Something happens to students upon entering middle school. It was only 7 months ago that I watched fresh faced kids, including my own, in their best attire, smiling broadly as they received certificates for completing elementary school. Now, as some of these same faces arrive for Monday night CCD class, it’s as if someone flipped a switch and they officially became teenagers who walk, talk and dress alike.
Clusters of girls in skinny jeans, wearing UGG’s and North Face jackets and sporting pony tails, walk in tight groups, practically tripping over each other. They’re chatting and laughing excitedly, their eyes darting around the room, assessing the others. The boys sport their own “uniform” – mostly North Face jackets, jeans and sneakers or work boots. More clustering and more scoping out the scene. Just one year ago as an assistant, I would have received many more hellos from these kids. Now they barely register that I’m present.
Although the “look” is not unfamiliar to me, as I have two kids who have gone through this stage already, it’s still remarkable to watch it in action. It’s no longer easy for me to pick my girl out in a crowd of seventh graders as she, too, has the “look.” Occasionally our eyes meet and I am rewarded with a sweet, if not sympathetic, smile. (She still likes me).
Tonight’s topic is social justice and how God deeply loves everyone in the world, regardless of their appearance, achievements or possessions (or lack thereof) and how God expects us all to extend that same love to our neighbors. We have a responsibility to love and to take care of each other, particularly those who are the poorest and neediest among us.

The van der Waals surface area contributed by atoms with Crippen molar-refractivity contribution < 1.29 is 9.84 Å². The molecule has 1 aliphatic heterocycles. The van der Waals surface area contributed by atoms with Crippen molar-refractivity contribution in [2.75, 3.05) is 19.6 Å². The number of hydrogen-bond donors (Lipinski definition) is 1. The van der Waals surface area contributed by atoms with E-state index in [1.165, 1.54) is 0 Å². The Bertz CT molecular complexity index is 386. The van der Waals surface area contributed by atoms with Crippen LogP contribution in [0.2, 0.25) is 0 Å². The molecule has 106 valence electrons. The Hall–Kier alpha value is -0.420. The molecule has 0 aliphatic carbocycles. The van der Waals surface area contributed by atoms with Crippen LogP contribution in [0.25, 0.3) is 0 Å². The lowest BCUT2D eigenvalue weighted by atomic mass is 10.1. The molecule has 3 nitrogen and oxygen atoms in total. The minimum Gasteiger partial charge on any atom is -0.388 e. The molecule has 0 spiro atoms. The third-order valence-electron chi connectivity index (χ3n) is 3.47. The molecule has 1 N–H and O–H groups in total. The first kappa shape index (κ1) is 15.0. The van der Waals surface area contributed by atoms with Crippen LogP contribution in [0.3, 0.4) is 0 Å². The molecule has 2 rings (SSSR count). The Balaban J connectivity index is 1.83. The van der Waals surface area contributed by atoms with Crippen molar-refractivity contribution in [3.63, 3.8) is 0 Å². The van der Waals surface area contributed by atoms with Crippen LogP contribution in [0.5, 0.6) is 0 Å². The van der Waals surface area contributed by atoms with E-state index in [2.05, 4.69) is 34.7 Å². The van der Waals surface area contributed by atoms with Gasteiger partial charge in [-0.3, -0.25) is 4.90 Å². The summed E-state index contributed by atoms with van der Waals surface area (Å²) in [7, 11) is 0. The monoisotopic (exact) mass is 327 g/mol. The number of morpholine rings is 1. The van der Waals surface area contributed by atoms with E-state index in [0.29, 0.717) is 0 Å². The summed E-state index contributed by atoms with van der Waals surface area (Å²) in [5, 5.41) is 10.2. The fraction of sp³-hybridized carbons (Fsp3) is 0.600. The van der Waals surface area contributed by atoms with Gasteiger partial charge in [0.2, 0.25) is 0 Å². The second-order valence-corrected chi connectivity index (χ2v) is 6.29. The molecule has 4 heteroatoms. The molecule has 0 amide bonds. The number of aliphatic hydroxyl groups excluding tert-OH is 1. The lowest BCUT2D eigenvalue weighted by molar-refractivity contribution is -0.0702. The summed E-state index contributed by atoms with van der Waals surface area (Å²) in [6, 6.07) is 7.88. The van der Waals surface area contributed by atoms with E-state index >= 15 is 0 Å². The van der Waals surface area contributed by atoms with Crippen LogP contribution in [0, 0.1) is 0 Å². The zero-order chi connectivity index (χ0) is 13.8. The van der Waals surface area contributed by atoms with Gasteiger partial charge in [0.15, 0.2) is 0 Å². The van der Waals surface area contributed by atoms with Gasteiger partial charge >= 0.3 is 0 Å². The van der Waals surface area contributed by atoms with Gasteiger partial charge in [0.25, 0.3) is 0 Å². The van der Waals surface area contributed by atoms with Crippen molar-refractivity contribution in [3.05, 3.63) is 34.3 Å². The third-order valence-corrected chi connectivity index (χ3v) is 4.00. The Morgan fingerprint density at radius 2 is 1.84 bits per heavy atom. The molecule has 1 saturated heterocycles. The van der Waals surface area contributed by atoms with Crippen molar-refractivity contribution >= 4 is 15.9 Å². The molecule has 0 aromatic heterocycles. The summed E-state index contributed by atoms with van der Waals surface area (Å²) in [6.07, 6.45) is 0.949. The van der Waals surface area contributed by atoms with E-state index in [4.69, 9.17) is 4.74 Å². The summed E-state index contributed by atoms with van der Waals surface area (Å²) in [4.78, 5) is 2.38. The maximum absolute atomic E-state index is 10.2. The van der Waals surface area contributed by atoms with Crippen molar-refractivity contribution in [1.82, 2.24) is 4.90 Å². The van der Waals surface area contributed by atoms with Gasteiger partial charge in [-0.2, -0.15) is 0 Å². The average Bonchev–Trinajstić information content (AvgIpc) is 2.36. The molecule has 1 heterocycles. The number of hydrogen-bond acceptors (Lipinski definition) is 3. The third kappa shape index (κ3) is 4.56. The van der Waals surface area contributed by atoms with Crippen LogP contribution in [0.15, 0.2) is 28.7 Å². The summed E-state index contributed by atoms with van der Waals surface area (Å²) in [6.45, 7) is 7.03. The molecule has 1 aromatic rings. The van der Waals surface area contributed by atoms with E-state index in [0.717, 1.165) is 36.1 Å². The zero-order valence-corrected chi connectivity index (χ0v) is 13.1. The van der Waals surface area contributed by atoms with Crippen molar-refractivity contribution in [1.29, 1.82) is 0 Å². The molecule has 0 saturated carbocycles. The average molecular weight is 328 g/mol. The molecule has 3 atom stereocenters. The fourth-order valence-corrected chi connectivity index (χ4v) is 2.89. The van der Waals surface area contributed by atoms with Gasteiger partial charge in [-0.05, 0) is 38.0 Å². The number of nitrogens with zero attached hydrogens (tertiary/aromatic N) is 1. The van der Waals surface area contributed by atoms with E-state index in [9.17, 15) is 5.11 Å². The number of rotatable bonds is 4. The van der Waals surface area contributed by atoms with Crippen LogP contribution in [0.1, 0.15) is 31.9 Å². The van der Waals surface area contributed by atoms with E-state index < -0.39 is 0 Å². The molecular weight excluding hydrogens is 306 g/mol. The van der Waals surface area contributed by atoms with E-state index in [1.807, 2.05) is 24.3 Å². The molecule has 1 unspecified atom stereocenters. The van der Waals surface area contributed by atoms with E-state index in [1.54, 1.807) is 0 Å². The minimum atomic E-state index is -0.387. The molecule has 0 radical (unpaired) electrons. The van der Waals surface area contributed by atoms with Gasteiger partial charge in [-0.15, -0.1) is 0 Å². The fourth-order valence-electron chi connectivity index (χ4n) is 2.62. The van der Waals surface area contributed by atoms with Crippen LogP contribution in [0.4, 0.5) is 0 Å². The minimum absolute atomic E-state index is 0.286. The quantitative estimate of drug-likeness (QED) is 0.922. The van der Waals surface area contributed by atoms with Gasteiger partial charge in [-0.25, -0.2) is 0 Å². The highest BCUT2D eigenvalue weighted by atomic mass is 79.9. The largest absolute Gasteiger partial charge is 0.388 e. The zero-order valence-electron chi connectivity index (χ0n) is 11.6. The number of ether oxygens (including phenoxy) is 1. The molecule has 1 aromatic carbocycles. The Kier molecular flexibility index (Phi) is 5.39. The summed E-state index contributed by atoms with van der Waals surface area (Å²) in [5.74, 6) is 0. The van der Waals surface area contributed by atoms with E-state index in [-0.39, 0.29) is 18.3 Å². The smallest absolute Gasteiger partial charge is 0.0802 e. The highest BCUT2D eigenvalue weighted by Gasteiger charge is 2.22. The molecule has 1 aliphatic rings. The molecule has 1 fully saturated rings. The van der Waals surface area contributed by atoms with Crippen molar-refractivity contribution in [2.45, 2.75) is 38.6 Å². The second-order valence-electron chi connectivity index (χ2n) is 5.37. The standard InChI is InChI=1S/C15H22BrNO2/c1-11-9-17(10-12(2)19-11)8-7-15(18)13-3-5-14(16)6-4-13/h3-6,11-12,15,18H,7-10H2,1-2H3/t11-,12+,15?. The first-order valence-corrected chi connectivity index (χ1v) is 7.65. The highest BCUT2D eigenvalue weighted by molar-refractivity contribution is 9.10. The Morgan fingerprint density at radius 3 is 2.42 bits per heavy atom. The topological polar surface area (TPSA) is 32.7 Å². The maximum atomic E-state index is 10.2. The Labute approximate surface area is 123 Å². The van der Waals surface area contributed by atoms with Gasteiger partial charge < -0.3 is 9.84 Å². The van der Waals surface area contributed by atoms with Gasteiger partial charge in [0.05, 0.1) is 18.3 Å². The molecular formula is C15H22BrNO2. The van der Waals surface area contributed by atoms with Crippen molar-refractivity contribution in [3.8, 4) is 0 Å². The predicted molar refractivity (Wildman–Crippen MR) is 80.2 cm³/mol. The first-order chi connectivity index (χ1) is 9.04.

Close your eyes and imagine what this room would feel like if we all loved each other unconditionally, the same way God loves us. How would it feel?
It’s a question that appears to have caught them off guard. It’s clearly a moment of thinking outside the box for these middle school students, most of whom spend each day trying to dress right, feel good emotionally and physically, and fit in with their peers while projecting an image of having everything figured out. Love one’s peers? Whoa.
“It would feel gooooood,” said one boy, fluttering his eyelashes and wrapping an arm around the shoulders of the boy next to him.
“Amazing!” shrieked another boy who likes to get a reaction (and he got one).
“Good,” replied my daughter, when I asked her later, in the privacy of our home. “’Cuz there’d be no meanness, no sarcasm… no bullying.” Aha. The original question at the group meeting was meant to elicit such a response but, alas, got none. Not even from my daughter who apparently had the answer in her head. I have a feeling others may have had it, too. Confidence, peace, acceptance and cooperation were some of the ideas I had in my own mind.
If we each could see only goodness in each other, the way God sees goodness in all of us, the lack of judgment and competition could free up individuals to completely and comfortably be themselves. No one would feel the need to compare himself to others, but would just be somewhere along the path of his own journey.
But typically for teens (and for many adults), that’s not the way it works. Survival of the fittest takes over, beginning in middle school, when it is of utmost importance to wear the right clothes and own certain gadgets. They desperately want to be liked by others. They want to fit in, to be smart, to make the right team, to look attractive, to make people laugh. They want others to believe they have everything under control but in reality, underneath the “uniform” and the giggling and the silly responses to serious questions, they all have limitations that they try to hide from others. Sensing they belong is sometimes more important than sensing the need to show compassion for someone else.